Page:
Theatre of the Absurd is a style of theater referring to a body of work written predominantly by European playwrights in the 1940s, 1950s, and 1960s. It includes such writers as Jean Genet (The Balcony, The Maids, The Blacks), Eugene Ionesco (The Bald Soprano, Rhinoceros, The Lesson), Samuel Beckett (Waiting for Godot, Krapp’s Last Tape), Harold Pinter (The Birthday Party, The Homecoming, The Room), Edward Albee (Who’s Afraid of Virginia Woolf?, Zoo Story), and Tom Stoppard (Rosencrantz & Guildenstern Are Dead). Their plays generally expressed the belief that human existence has no meaning or purpose and therefore all communication breaks down. Logical construction and argument gives way to irrational and illogical speech and to its ultimate conclusion – silence.
Performed on a stark white public park setting consisting of a leafless tree and two white benches “Awake In A World That Encourages Sleep,” on stage at the Electric Lodge, is in that tradition. Raymond J. Barry’s fascinating play, which is highly theatrical and stylized, uses clipped, machine-gun delivery of the dialogue, tackling the moral ambiguity of war as well as other serious issues with which the world is grabbling, as well as the loss of love and passion in marriage.
The play begins with a very well dressed husband and wife sitting on one of the benches. The wife, Erica, skillfully played by Tacey Adams, is dressed in a stunning red dress and holding a powder compact, is checking her hair and makeup. Adams plows through this difficult material with mercurial transitions, meeting the demands of the sometimes stream-of-consciousness thoughts and probably holds the record for the longest on-stage crying jag in theatrical history. Her husband, Paul, powerfully played by Joseph Culp, delivers a brilliantly nuanced performance, mining the depths of the many layers of his character. Impeccably dressed in a pin-stripe suit and crisp shirt and tie, he is a corporate executive and part of what is referred to as the “Group,” who we are to assume are arms dealers or something in that order. Despite being in a public place, in short order a violent argument breaks out with between them with Erica accusing him of being responsible for their son’s death because Paul encouraged him to serve his country. He defends himself and his work, insisting that his son died with honor and that he, himself, served his country and is a heavily decorated war hero, which Erica disputes. She hurls one insult after another at him also accusing him of being a homosexual. He tries to stay patient with her, but eventually storms off stage leaving her alone on the bench with her book.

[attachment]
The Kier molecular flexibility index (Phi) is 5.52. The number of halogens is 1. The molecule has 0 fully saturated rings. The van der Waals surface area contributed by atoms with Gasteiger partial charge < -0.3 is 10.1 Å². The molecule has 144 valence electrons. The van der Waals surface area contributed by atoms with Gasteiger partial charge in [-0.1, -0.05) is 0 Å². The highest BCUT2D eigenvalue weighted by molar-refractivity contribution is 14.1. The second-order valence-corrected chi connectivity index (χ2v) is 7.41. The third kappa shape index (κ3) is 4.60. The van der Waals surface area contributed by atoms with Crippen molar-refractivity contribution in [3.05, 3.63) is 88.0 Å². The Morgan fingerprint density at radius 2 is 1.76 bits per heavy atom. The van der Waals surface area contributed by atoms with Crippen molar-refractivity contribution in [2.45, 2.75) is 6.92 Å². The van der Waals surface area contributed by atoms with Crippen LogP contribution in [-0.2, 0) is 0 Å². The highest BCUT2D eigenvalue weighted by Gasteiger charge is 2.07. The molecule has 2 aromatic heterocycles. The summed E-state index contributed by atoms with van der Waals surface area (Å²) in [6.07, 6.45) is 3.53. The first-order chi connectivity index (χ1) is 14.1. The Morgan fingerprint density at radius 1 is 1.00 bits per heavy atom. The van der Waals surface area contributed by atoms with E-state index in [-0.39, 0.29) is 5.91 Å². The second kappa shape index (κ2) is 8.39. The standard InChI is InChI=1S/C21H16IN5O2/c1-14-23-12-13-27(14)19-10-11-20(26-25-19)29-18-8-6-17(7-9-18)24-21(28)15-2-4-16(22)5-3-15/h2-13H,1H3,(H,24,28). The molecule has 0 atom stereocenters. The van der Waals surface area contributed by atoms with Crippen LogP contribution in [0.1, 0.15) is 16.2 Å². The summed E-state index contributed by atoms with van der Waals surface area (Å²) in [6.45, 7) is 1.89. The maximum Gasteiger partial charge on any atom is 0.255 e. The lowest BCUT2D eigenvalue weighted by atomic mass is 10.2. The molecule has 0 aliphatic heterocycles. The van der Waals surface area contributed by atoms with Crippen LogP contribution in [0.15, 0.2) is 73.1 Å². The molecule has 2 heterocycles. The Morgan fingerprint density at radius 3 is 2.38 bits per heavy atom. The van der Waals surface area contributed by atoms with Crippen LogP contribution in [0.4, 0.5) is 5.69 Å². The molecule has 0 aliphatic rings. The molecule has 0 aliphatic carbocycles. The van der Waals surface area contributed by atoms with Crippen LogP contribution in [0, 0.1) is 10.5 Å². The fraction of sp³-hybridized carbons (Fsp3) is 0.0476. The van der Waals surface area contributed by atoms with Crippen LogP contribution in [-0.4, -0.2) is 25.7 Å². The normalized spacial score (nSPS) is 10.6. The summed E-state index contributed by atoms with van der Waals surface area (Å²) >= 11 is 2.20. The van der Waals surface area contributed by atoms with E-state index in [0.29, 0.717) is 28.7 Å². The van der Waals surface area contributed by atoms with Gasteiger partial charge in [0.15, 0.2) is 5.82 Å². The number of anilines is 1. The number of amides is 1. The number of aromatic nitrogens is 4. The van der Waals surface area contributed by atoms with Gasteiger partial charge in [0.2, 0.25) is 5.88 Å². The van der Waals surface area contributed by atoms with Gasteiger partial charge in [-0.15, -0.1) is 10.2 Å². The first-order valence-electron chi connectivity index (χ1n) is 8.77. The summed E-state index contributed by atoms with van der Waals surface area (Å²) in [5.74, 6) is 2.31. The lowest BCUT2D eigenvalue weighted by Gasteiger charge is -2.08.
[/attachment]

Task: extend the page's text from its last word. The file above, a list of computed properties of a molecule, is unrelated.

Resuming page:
It is at this point that Raymond J. Barry’s Edward character enters in a most compelling way as he a doesn’t just walk on stage, but he flits and glides and skulks, almost in Groucho Marx-type movements – hesitating, freezing for a moment and then stealthily moves a bit further towards the unoccupied bench where he commences to haltingly engage a very reluctant Erica in conversation which eventually produces some shocking surprises.
As the action moves forward, we learn that Paul was Edward’s boss who left the “Group” for reasons of conscience. Accusations fly back and forth with Paul defending the actions of his “Group.” Right in the middle of a heated argument, in the most Theatre of the Absurd tradition, Erica announces that she bought a new hat and the discussion switches to that. Throughout the play, the proceedings are interrupted as a bomb falls somewhere in the distance, a reminder that we are at war. Meanwhile, the awkward relationship between Edward and Erica heats up and all hell breaks loose as Erica confesses her needs for love and affection, which she is not getting from a very confused Paul.
In terms of the overall delivery of the dialogue, one could liken the play to an opera in that the lines are delivered either as solos (arias), duets, or trios that sometimes makes it difficult to understand all that is being said, but these actors deliver such spellbinding performances that even if you miss a few words here and there, it is immediately forgiven. This talented cast’s collective physical, vocal, and emotional lives are so wonderfully developed and riveting, that you won’t want to blink lest you miss a theatrically fascinating moment.
1416 Electric Avenue
Venice, CA 90291, Friday – Sunday through Feb. 26, 2012